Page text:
With Game of Thrones finally winding to a close, many have been curious to find out what showrunners David Benioff and D.B. Weiss would do next. The two have worked on nothing but Game of Thrones throughout the series’ run given that it’s a 12-month-a-year job for them—they write (almost) all of the scripts for each season, intimately oversee the massive production, and are spearheading the editing room. But as the final season gets ready to start filming, the two decided to announce their next project: an alternate history sci-fi series called Confederate, in which the U.S. stands today as two separate countries given that the North never definitively won the Civil War, and slavery still exists as an institution in the South.
Immediately this ruffled some features, as you can expect. Not only given the subject matter, but because Benioff and Weiss have taken flack in the past for their portrayal of women and lack of diversity in Game of Thrones (with regards to the former, the show has gotten much better). The internet was ablaze with hot takes left and right, and even well-known performers and writers were coming after Benioff and Weiss for tackling a series in which slavery still exists.
But what many glossed over was the fact that, in the official announcement, Weiss and Benioff were announced as showrunners but husband and wife duo Nichelle Tramble Spellman (The Good Wife) and Malcolm Spellman (Empire), who are black, were also announced as writers and executive producers on the series.
Now, in a lengthy chat with Vulture, Benioff, Weiss, Nichelle, and Malcolm are all speaking out about the Confederate controversy and attempting to put to rest concerns about the show being created in poor taste.
As Weiss explains, the aim of Confederate is to tell a story that is relevant to what’s happening today:
“It goes without saying slavery is the worst thing that ever happened in American history. It’s our original sin as a nation. And history doesn’t disappear. That sin is still with us in many ways. Confederate, in all of our minds, will be an alternative-history show. It’s a science-fiction show. One of the strengths of science fiction is that it can show us how this history is still with us in a way no strictly realistic drama ever could, whether it were a historical drama or a contemporary drama. It’s an ugly and a painful history, but we all think this is a reason to talk about it, not a reason to run from it. And this feels like a potentially valuable way to talk about it.”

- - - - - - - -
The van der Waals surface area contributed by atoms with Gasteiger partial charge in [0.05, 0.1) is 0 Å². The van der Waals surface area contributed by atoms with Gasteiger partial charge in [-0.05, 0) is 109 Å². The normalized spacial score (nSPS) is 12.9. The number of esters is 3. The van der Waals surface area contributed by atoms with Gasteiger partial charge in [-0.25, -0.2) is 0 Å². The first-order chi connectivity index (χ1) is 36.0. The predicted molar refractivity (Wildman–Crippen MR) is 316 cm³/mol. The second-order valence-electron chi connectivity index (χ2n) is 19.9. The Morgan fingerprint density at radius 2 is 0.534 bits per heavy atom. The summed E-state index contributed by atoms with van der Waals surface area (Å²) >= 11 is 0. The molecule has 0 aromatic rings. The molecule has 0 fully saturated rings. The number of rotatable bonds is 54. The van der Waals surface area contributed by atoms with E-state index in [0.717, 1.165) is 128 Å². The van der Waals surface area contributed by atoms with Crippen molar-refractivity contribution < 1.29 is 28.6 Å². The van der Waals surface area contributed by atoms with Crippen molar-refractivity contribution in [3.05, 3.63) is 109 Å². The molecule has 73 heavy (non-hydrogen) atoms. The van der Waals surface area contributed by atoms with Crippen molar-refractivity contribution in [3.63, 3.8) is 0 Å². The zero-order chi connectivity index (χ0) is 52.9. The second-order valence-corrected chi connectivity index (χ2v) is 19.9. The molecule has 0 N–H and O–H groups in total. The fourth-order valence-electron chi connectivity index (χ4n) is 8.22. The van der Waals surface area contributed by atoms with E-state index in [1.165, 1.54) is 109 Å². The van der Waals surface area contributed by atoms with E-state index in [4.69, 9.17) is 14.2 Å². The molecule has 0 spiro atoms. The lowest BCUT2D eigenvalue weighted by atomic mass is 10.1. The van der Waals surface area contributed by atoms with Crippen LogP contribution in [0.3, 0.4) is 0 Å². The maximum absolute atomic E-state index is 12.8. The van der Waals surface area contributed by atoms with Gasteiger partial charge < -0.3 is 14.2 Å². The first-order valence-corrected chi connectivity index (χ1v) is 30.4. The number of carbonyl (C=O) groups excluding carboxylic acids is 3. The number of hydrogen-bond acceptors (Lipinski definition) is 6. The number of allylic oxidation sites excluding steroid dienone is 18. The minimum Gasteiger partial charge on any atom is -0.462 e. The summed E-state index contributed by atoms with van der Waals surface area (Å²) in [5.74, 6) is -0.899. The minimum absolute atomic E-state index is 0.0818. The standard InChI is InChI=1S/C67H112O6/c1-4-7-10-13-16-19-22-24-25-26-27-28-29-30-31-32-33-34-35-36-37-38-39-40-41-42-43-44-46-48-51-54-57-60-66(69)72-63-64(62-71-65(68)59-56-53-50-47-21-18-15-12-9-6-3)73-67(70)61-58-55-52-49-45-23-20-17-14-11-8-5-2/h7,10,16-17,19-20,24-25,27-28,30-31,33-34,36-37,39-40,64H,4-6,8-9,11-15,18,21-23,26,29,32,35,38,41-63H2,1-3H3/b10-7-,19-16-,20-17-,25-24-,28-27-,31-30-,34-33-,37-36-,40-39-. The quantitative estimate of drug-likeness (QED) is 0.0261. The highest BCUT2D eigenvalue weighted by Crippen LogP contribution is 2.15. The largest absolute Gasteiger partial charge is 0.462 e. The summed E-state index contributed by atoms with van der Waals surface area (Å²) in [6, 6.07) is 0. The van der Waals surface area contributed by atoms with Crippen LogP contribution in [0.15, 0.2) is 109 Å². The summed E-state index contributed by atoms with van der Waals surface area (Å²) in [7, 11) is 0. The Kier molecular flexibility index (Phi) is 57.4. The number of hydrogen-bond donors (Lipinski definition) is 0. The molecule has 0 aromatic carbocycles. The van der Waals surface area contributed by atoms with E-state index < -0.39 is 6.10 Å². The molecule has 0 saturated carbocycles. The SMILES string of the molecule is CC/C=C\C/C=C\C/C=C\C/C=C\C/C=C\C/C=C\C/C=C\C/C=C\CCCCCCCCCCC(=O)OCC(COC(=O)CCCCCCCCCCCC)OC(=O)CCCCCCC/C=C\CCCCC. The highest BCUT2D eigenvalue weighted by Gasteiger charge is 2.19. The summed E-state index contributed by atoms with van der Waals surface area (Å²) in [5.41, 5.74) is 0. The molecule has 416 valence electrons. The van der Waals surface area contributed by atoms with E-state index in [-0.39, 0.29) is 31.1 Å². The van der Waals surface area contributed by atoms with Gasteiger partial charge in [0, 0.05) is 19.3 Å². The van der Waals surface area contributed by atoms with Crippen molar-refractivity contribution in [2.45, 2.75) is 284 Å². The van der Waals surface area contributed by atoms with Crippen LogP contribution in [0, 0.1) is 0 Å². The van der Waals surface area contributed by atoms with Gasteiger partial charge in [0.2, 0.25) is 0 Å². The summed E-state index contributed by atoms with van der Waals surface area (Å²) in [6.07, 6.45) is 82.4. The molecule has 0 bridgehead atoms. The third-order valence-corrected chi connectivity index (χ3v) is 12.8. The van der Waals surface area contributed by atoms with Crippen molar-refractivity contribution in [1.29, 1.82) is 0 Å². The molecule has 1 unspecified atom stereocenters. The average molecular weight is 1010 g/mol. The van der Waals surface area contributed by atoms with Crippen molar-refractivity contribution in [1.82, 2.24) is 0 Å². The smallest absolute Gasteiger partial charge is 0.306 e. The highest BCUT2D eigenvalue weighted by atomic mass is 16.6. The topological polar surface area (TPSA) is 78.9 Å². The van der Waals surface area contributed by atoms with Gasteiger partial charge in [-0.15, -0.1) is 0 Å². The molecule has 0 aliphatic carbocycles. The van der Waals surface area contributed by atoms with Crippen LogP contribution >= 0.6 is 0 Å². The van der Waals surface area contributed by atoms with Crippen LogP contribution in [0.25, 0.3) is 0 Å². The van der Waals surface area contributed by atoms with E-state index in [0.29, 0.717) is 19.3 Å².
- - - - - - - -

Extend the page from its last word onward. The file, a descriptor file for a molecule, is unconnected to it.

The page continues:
Malcolm and Nichelle have been friends with Benioff and Weiss for 10 years now, and Malcolm explains that once the two took them out to dinner and asked them to come aboard, they felt excited about the opportunity:
“For me and Nichelle, it’s deeply personal because we are the offspring of this history. We deal with it directly and have for our entire lives. We deal with it in Hollywood, we deal with it in the real world when we’re dealing with friends and family members. And I think Nichelle and I both felt a sense of urgency in trying to find a way to support a discussion that is percolating but isn’t happening enough. As people of color and minorities in general are starting to get a voice, I think there’s a duty to force this discussion.”
Nichelle continued, saying this won’t be some nostalgic ode to the Antebellum South—“no whips, no chains,” she says:
“Immediately what the conversation turned into is how we could draw parallels between what has been described as America’s original sin to a present-day conversation. In this futuristic world, you could have this conversation in a straightforward manner without it being steeped in history: ‘What does this look like now.’ I think what was interesting to all of us was that we were going to handle this show, and handle the content of the show, without using typical antebellum imagery. There is not going to be, you know, the big Gone With the Wind mansion. This is present day, or close to present day, and how the world would have evolved if the South had been successful seceding from the Union. And what was also exciting to me was the idea that in order to build this, we would have to rebuild world history … Okay, if this had happened here, how did the rest of the world change? That was another huge bonus factor for me — the idea of rewriting some of the history of, like, the French Revolution. What happened in the entire world if that one event had ended differently?”
Indeed, Benioff reveals that in the world of Confederate, there have actually been three Civil Wars:
“So the idea, and yes, we won’t go too much into it because we haven’t even written up all the fictional history yet. But the idea that we’ve talked about for a while is that if the first Civil War happened at the same time as the Civil War in our time happened, it just seemed unlikely to us that these two countries, these two hostile countries that share a massive border, would not have fought again in the time between the 1860s and the present day. So in our mind, there was also a 20th-century civil war.
But this points out — we haven’t written any scripts yet. We don’t have an outline yet. We don’t even have character names. So, everything is brand-new and nothing’s been written. I guess that’s what was a little bit surprising about some of the outrage. It’s just a little premature. You know, we might fuck it up. But we haven’t yet.”